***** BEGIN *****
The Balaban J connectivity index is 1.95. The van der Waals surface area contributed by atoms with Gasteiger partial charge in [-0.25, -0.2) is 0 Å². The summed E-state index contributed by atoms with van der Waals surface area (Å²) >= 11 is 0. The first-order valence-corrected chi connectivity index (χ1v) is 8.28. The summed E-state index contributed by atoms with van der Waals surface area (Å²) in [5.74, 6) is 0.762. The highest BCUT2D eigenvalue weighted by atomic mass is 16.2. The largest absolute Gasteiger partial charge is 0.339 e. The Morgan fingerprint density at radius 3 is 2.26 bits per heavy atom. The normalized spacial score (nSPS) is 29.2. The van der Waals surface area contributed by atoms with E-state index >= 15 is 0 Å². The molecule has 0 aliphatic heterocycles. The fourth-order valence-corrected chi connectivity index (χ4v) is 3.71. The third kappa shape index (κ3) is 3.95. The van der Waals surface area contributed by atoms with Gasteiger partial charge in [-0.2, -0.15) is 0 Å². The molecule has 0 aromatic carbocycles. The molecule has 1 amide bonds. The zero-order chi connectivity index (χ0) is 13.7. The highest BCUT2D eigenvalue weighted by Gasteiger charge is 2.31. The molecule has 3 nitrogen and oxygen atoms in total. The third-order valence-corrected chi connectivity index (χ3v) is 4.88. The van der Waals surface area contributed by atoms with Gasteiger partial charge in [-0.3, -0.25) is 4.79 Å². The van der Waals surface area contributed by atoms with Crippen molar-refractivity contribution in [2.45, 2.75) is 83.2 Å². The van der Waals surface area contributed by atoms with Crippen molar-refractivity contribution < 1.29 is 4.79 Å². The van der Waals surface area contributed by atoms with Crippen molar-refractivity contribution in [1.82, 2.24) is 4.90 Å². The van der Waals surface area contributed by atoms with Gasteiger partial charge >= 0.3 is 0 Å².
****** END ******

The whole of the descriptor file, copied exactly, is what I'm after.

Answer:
The Balaban J connectivity index is 1.95. The van der Waals surface area contributed by atoms with Gasteiger partial charge in [-0.25, -0.2) is 0 Å². The summed E-state index contributed by atoms with van der Waals surface area (Å²) >= 11 is 0. The first-order valence-corrected chi connectivity index (χ1v) is 8.28. The summed E-state index contributed by atoms with van der Waals surface area (Å²) in [5.74, 6) is 0.762. The highest BCUT2D eigenvalue weighted by atomic mass is 16.2. The largest absolute Gasteiger partial charge is 0.339 e. The Morgan fingerprint density at radius 3 is 2.26 bits per heavy atom. The normalized spacial score (nSPS) is 29.2. The van der Waals surface area contributed by atoms with E-state index >= 15 is 0 Å². The molecule has 0 aliphatic heterocycles. The fourth-order valence-corrected chi connectivity index (χ4v) is 3.71. The third kappa shape index (κ3) is 3.95. The van der Waals surface area contributed by atoms with Gasteiger partial charge in [-0.2, -0.15) is 0 Å². The molecule has 0 aromatic carbocycles. The molecule has 1 amide bonds. The zero-order chi connectivity index (χ0) is 13.7. The highest BCUT2D eigenvalue weighted by Gasteiger charge is 2.31. The molecule has 3 nitrogen and oxygen atoms in total. The third-order valence-corrected chi connectivity index (χ3v) is 4.88. The van der Waals surface area contributed by atoms with Gasteiger partial charge in [-0.3, -0.25) is 4.79 Å². The van der Waals surface area contributed by atoms with Crippen molar-refractivity contribution in [2.45, 2.75) is 83.2 Å². The van der Waals surface area contributed by atoms with Crippen molar-refractivity contribution < 1.29 is 4.79 Å². The van der Waals surface area contributed by atoms with Crippen molar-refractivity contribution in [1.82, 2.24) is 4.90 Å². The van der Waals surface area contributed by atoms with Gasteiger partial charge >= 0.3 is 0 Å².